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Why Matt Garza's No Hitter Isn't The Franchise's Best Pitching Performance

Let me start off by saying that the no hitter Matt Garza threw on Monday night was amazing. I loved it as much as any moment in Rays’ history aside from Game 7 of the 2008 ALCS. It was fantastic to see the Rays claim the national spotlight, if only for a night. I hadn’t felt the “Oh, God, I think I’m going to throw up” feeling quite some time, so, thanks for that, Matt. As talented as the pitching staff currently is, it's still surprising that a team that has employed such esteemed arms Tanyon Sturtze, Albie Lopez, Casey Fossum, Bryan Rekar, and Paul Wilson had a no hitter thrown in their favor. 
I don’t mean to go all Curb Your Enthusiasm on you, but, having said all of that, Garza’s no hitter was not the top pitching performance in team history. You’re probably asking yourself, “Erik, what are you? An idiot?" While you’re figuring out just what kind of idiot I actually am, let me explain my rationale.
Not all single game performances are created equal. This we know. There have never been two baseball games that are exactly alike. The lineups differ, the conditions are never exactly the same, some players may feel better/worse on a given day, outs are recorded differently, etc. You get the idea. This all plays into accepting the truth, as Dave Cameron so excellently noted yesterday, that randomness does happen. Luck, both good and bad, rears its head in every game. A bloop single that barely gets over the infielder’s head? Good luck. A sharp line drive that is hit directly at the third basemen for an out? Bad luck. All of these things can have an effect on how we perceive a game, let alone a pitching performance.

Garza is perceived by many to have had the best performance in team history simply because he allowed no hits. While that is impressive, not allowing hits is not the only thing that goes into the makings of a great performance. Other things like, walks, quality of opponent, and total pitch count play a part in measuring how good a pitcher was on a given evening. This is why I consider James Shields' May 5th, 2008 start against the Angels to be the best in Rays' history.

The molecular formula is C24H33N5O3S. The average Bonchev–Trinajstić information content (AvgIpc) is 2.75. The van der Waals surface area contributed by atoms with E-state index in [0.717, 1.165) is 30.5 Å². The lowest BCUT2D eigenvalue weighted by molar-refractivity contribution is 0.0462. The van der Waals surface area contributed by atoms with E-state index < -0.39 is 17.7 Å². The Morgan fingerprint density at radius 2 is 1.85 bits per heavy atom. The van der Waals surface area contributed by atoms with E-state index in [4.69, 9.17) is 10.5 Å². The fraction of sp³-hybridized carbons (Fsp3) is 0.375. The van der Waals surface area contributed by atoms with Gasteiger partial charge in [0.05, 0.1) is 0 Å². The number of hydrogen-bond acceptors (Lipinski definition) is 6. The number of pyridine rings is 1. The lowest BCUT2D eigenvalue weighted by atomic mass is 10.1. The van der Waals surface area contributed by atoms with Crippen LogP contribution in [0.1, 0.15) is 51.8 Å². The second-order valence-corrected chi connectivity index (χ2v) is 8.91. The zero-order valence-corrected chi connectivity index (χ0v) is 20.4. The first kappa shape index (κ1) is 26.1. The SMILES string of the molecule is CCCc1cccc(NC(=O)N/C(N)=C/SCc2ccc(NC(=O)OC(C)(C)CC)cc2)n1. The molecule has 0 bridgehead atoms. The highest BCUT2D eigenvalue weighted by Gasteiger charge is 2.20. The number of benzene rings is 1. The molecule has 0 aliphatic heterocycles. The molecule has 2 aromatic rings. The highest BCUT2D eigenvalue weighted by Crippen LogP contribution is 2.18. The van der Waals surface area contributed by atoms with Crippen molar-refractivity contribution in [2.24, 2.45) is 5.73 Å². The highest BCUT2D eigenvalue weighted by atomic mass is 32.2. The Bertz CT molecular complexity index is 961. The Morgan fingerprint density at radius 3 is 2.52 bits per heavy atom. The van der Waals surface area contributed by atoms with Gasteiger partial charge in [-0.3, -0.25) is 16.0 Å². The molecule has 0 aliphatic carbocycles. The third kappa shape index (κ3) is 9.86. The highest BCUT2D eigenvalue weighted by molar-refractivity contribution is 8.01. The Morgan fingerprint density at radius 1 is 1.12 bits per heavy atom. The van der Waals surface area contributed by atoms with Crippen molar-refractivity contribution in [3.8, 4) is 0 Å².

In that game Shields went all nine and allowed just one hit, a third inning single to Brandon Wood. He would later hit Erick Aybar witha pitch, but that runner would be wiped out with a double play. He would go on to strike out eight Angel batters while throwing just 92 pitches. Garza struck out just six and needed 120 pitches to complete his no hitter. The lineup Shields faced was also considerably better than one Detroit trotted out Monday. Anaheim sent Gary Matthews, Erick Aybar, Vlad Guerrero, Garret Anderson, Torii Hunter, Casey Kotchman, Mike Napoli,  Brandon Wood, Sean Rodriguez at Shields, while Garza was faced with four Major League caliber players (Austin Jackson, Johnny Damon, Miguel Cabrera, Brennan Boesch) and a bunch of guys who might not crack AAA Durham's lineup (Will Rhymes, Ryan Raburn, Don Kelly, Gerald Laird, Danny Worth). It was by random chance that Magglio Ordonez and Carlos Guillen were placed on the DL just days before this series. Those were moves that greatly weakened the Tiger lineup, and greatly improved the chances for Garza's no hitter. Shields was simply better against a better lineup. I'm not alone in this thinking, as ESPN's Pitching Game Score gives Shields' start a 93, and Garza's a 92.

Again, I'm not trying to diminish what Garza did. He's now a part of baseball history and should be damn proud of it. I want to show that so much more goes into any one start than simply the results achieved at the end, and we should consider all of those factors before making our decisions.